Herbs and salad leaves: in growing-bags

Generally used for larger vegetables such as tomatoes and peppers, growing-bags can also be used for a quick-maturing salad crop or for a ready supply of cut-and-come-again herbs and salad leaves.Used growing-bags are also ideal for raising seedlings in spring and are a versatile and economical way to produce a crop where space is restricted.

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Herbs and salad leaves: growing in grow-bags
Herbs and salad leaves: growing in grow-bags

Quick facts

Suitable for Herbs and salad leaves
Timing Throughout the seasons
Difficulty Easy

Choosing herbs and salad leaves for growing-bags

There is almost always a sunny spot near the kitchen with room enough for a growing-bag for herbs. Parsley and mint are useful while the taste of fresh home-grown basil and coriander is often superior to shop-bought.

Additionally, popular herbs such as chives, dill, marjoram, tarragon and thyme and salad leaves including cress, cut-and-come-again leaves, endive, rocket, lettuce, leaf beet and spinach are ideal for a late crop of undemanding leaves in a growing-bag.

Benefits for broadcast seed:

When using new growing-bags which offer a sterile growing medium, broadcasting seeds (i.e. scattered across the surface rather than in drills) is easy to manage since unwanted weed seeds should not be a problem. Weed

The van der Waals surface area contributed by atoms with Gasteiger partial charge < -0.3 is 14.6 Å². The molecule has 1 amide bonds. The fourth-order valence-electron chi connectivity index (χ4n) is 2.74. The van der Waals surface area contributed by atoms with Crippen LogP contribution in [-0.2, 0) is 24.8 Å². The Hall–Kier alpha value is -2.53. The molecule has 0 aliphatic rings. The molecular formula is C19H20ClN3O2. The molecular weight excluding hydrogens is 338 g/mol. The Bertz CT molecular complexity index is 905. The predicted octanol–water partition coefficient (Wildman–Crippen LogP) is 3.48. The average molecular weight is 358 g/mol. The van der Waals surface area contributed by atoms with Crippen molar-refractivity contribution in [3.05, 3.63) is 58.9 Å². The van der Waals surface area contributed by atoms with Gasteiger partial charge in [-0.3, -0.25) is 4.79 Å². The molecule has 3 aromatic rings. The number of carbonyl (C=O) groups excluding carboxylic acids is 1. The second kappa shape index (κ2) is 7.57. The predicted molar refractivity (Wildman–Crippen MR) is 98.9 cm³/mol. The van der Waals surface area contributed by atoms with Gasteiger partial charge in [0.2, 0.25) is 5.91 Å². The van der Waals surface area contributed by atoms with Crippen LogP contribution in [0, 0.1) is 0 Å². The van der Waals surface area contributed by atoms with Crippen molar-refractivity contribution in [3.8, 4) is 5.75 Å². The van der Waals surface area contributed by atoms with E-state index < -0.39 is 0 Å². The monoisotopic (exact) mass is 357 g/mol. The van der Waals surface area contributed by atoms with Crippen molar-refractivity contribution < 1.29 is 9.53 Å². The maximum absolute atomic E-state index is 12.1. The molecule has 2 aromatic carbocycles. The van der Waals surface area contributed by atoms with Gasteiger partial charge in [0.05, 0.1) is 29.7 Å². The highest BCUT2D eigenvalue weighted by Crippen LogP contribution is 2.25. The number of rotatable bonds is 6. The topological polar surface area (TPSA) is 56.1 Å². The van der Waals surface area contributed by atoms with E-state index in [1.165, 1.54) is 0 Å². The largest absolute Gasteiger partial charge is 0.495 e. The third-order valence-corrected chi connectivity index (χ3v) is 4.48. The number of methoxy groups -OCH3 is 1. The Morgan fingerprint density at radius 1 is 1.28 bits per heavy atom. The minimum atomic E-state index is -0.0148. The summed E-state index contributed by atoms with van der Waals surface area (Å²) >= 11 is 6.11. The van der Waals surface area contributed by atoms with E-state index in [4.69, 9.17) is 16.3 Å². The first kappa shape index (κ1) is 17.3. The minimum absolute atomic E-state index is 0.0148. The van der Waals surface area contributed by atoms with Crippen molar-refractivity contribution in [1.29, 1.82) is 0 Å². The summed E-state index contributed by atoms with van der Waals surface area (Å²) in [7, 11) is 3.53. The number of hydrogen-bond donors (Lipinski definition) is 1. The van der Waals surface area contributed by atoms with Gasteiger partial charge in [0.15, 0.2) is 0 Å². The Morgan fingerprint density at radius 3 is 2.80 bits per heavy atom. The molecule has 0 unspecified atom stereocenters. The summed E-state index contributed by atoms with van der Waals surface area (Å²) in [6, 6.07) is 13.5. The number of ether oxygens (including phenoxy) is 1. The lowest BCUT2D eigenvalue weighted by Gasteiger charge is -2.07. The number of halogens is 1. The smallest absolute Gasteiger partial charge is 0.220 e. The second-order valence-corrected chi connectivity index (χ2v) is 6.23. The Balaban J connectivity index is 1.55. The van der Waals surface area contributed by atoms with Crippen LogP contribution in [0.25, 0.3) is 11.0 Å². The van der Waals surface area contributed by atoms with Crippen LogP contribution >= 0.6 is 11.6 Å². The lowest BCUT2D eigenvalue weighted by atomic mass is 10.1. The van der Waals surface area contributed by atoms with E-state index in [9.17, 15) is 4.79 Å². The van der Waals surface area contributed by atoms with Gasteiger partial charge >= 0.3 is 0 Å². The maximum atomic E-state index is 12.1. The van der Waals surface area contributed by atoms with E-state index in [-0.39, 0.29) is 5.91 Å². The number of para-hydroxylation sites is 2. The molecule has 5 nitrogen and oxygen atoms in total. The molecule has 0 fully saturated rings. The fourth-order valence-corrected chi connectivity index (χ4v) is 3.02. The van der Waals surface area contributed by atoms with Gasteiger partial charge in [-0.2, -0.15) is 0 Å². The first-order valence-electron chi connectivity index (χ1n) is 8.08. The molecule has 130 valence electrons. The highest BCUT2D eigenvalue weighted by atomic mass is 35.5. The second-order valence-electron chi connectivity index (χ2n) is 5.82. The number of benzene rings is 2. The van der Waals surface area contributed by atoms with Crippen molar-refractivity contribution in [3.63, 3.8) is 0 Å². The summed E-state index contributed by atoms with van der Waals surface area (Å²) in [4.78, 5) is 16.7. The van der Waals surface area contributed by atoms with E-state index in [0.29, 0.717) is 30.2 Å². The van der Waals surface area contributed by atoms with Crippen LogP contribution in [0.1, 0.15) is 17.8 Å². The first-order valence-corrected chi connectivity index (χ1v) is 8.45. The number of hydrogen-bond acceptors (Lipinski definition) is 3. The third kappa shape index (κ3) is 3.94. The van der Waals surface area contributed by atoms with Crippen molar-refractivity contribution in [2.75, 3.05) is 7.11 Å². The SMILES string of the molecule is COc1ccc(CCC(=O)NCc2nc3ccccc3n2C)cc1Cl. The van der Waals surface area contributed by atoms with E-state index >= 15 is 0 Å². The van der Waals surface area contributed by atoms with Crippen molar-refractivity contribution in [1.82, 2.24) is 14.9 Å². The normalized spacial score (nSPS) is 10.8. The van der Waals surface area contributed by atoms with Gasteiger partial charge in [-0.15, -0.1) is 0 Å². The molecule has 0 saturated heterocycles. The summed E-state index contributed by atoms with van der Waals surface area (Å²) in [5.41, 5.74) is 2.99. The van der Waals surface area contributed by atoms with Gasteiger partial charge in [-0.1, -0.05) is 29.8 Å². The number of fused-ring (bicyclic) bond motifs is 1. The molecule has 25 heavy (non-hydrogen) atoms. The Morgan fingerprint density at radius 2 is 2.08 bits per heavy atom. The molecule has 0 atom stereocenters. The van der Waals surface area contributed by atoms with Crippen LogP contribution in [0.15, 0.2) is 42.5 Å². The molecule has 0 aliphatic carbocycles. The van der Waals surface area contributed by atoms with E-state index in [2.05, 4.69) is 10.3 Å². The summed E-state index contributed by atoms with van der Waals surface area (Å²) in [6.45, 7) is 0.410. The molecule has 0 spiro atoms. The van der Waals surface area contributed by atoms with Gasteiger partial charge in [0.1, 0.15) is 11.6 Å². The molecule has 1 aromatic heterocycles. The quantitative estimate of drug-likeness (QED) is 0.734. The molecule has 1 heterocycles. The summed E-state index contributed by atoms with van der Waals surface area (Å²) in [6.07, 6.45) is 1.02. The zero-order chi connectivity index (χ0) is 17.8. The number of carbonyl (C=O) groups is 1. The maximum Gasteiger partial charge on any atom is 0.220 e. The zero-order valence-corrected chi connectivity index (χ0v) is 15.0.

seedlings are always difficult to tell apart from the sown seedlings when broadcast into the soil or non-sterile growing media, with the danger that you may pull out the wrong ones!

Where to use growing-bags

As well as for use in greenhouse cultivation, growing-bags are ideal in the smallest of spaces. Balconies, mini-glasshouses, patios, porches and even windowsills can be utilised.

How to grow herbs and salad leaves in growing-bags

These leaves can be sown in late summer and used through the winter and spring months if kept in a greenhouse. Ideally sow a new growing-bag whenever the current crop is almost ready to pick.

When growing herbs and salad leaves in a greenhouse:

  • Before opening the bag, tamp the compost from side to side to loosen it and let some air in
  • Lay the bag down horizontally and cut out one long panel along the top of the growing-bag
  • Firm the surface of the compost with the back of your hand and water thoroughly with a fine rose. Allow to drain
  • Sprinkle seed evenly across the surface or thinly in shallow grooves every 5mm (¼in)
  • Cover with a thin layer of sieved compost
  • Some thinning is usually needed for a final distance between each plant of 2.5cm (1in)
  • For hungry crops such as winter lettuce, pak choi or mizuna greens, a liquid feed can be applied if necessary


Salad leaf crops and leafy herbs can be picked easily by snapping off the outer leaves. This can result in several leaf pickings from each bag.

Book references:

Salads for small gardens by Joy Larkcom (Hamlyn 1995, ISBN 0600585093)

Jekka’s complete herb book by Jekka McVicar (Kyle Cathie in association with the Royal Horticultural Society 2007, ISBN 9781856267410)

These books are made available through the RHS Lindley Library.


Close sowing can increase problems with fungal diseases such as grey mould (Botrytis cinerea) and damping off of seedlings.

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